Westminster diary w/b 25th April


I was Interviewed for a documentary on medical cannabis. The interview lasted 45 minutes and will probably end up as a 30 second soundbite. That’s how these things usually pan out. Questions to the Home Office is rapidly becoming a vehicle for the most obsequious of the Tory backbenchers. Questions turn into long rambling statements of support for the government position and sycophantic praise of the minister. The outcome is that cross examination of UK government policy and actions is kept to a minimum. I was on a Delegated Legislation committee to debate money laundering and terrorist financing. We removed Zimbabwe from the list of high-risk countries and added the United Arab Emirates. This brings the UK’s list in line with the Financial Action Task Force (FATF) list. Around 18:30 we had a couple of votes on the Police, Crime, Sentencing and Courts Bill.


Straight into my select committee to read through and approve our report on the Cabinet Office Freedom of Information Clearing House. We also discussed our future agenda. The All-Party Parliamentary Group (APPG) on Gambling Related Harm took evidence about a Single Customer View which would enable monitoring of gambling behaviour and red flag potential harm but this can only work if the ownership is independent of the gambling industry and it must be written in to legislation that all on line gambling operators must sign up to it. Because we had votes on the ‘judicial review and courts bill lords amendments‘, the APPG for medical cannabis was cancelled but we did have time for the APPG on drug policy reform. It was great to hear from Neil Woods, Niamh Eastwood and Mike Trace. In the chamber a general debate on Ukraine was followed by the Nationality and Borders Bill with votes until 22:57.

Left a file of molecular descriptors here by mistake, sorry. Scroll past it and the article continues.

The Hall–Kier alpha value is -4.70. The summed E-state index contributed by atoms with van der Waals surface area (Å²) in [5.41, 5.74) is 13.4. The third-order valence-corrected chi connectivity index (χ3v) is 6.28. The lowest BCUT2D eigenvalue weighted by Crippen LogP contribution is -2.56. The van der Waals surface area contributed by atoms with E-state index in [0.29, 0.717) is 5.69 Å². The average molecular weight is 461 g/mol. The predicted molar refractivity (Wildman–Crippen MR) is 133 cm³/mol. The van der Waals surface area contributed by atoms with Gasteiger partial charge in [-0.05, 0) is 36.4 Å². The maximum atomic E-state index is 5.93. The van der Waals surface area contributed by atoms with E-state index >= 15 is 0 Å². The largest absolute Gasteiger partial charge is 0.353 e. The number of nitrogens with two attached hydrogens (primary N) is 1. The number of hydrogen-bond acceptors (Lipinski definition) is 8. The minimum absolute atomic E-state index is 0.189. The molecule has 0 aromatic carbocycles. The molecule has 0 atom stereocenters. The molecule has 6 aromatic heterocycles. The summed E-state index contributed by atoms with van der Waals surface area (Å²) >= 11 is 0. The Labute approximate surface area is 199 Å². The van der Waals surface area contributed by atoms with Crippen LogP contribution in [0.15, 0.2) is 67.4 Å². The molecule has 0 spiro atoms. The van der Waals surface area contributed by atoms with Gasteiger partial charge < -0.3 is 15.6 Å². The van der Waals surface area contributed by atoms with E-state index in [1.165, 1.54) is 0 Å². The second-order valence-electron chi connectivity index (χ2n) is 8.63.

PMQs was a sorry affair. I didn’t hang around for long. I had a meeting with the Exchequer Secretary to the Treasury along with Ian Duncan Smith MP and Lord Butler. We are pre-empting the need to convince the treasury to accept the Gambling Act overhaul that we hope DCMS are working on. I hosted an event for GambleAware which was well attended by MPs and it was good to catch-up with Fast Forward who are based in Scotland. And I zoomed in to the Cross Party Group at Holyrood on Medical Cannabis. The Government’s Elections Bill was in, what is referred to as, the ping-pong stage, with amendments made in the House of Lords now coming to the House of Commons for consideration. The Bill’s failings have been highlighted by my select committee the Public Administration and Constitutional Affairs Committee (PACAC), whose Conservative Chair concluded – “We feel that the Elections Bill proposals lack a sufficient evidence base, timely consultation, and transparency, all of which should be addressed before it makes any further progress. And with events in Ukraine in mind, Conservative peer Lord Cormack, said “It is grotesque that we have this Bill before us while people are literally dying for democracy.” In the end of a bewildering day of processes, the Lords did not ask any amendments and therefore business collapsed at 9pm. This completely changed Thursday’s business.


I had planned and replanned today a number of times in anticipation of last night’s outcome, but I admit I had not considered the possibility that the Lords would do nothing. I quickly cancelled my accommodation for tonight and booked a flight home.


The biggest event today was a briefing by the Royal Mail. The Regional Operations Director for Scotland, Ross Hutchison opened the briefing by providing an update on Royal Mail’s operations in Scotland. Fiona Hamilton, Head of Public Affairs, then provided an update on the future of Royal Mail services and how the business is changing to meet the needs of customers.